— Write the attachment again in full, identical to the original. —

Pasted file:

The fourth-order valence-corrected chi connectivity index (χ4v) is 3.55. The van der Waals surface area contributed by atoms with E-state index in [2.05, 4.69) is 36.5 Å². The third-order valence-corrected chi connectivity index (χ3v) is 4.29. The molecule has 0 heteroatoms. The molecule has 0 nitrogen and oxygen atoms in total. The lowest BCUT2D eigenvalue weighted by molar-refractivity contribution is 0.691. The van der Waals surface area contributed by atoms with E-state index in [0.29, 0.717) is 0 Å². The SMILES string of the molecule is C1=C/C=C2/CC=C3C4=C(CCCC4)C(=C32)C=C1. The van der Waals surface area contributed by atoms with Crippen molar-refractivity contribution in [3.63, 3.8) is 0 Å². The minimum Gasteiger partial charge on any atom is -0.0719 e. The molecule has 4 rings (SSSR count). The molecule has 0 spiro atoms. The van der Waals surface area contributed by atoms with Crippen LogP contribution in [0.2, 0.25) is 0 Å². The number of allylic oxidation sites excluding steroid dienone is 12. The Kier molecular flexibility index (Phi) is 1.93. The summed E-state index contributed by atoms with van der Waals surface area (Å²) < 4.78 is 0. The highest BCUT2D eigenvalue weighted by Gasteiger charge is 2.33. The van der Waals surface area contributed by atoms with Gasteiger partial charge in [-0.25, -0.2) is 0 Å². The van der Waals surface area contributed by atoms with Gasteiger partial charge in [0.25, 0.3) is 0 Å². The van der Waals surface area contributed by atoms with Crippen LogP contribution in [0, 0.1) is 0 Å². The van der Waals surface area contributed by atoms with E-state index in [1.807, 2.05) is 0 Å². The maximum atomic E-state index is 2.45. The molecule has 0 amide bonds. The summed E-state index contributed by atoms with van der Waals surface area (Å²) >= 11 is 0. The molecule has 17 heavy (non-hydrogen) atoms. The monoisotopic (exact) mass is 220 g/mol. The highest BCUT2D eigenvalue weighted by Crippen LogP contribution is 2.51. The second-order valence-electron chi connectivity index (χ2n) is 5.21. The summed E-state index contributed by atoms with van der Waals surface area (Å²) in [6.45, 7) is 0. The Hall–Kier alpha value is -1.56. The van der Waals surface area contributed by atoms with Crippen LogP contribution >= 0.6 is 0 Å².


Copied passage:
The fourth-order valence-corrected chi connectivity index (χ4v) is 3.55. The van der Waals surface area contributed by atoms with E-state index in [2.05, 4.69) is 36.5 Å². The third-order valence-corrected chi connectivity index (χ3v) is 4.29. The molecule has 0 heteroatoms. The molecule has 0 nitrogen and oxygen atoms in total. The lowest BCUT2D eigenvalue weighted by molar-refractivity contribution is 0.691. The van der Waals surface area contributed by atoms with E-state index in [0.29, 0.717) is 0 Å². The SMILES string of the molecule is C1=C/C=C2/CC=C3C4=C(CCCC4)C(=C32)C=C1. The van der Waals surface area contributed by atoms with Crippen molar-refractivity contribution in [3.63, 3.8) is 0 Å². The minimum Gasteiger partial charge on any atom is -0.0719 e. The molecule has 4 rings (SSSR count). The molecule has 0 spiro atoms. The van der Waals surface area contributed by atoms with Crippen LogP contribution in [0.2, 0.25) is 0 Å². The number of allylic oxidation sites excluding steroid dienone is 12. The Kier molecular flexibility index (Phi) is 1.93. The summed E-state index contributed by atoms with van der Waals surface area (Å²) < 4.78 is 0. The highest BCUT2D eigenvalue weighted by Gasteiger charge is 2.33. The van der Waals surface area contributed by atoms with Gasteiger partial charge in [-0.25, -0.2) is 0 Å². The van der Waals surface area contributed by atoms with Gasteiger partial charge in [0.25, 0.3) is 0 Å². The van der Waals surface area contributed by atoms with Crippen LogP contribution in [0, 0.1) is 0 Å². The van der Waals surface area contributed by atoms with E-state index in [1.807, 2.05) is 0 Å². The maximum atomic E-state index is 2.45. The molecule has 0 amide bonds. The summed E-state index contributed by atoms with van der Waals surface area (Å²) >= 11 is 0. The molecule has 17 heavy (non-hydrogen) atoms. The monoisotopic (exact) mass is 220 g/mol. The highest BCUT2D eigenvalue weighted by Crippen LogP contribution is 2.51. The second-order valence-electron chi connectivity index (χ2n) is 5.21. The summed E-state index contributed by atoms with van der Waals surface area (Å²) in [6.45, 7) is 0. The Hall–Kier alpha value is -1.56. The van der Waals surface area contributed by atoms with Crippen LogP contribution >= 0.6 is 0 Å².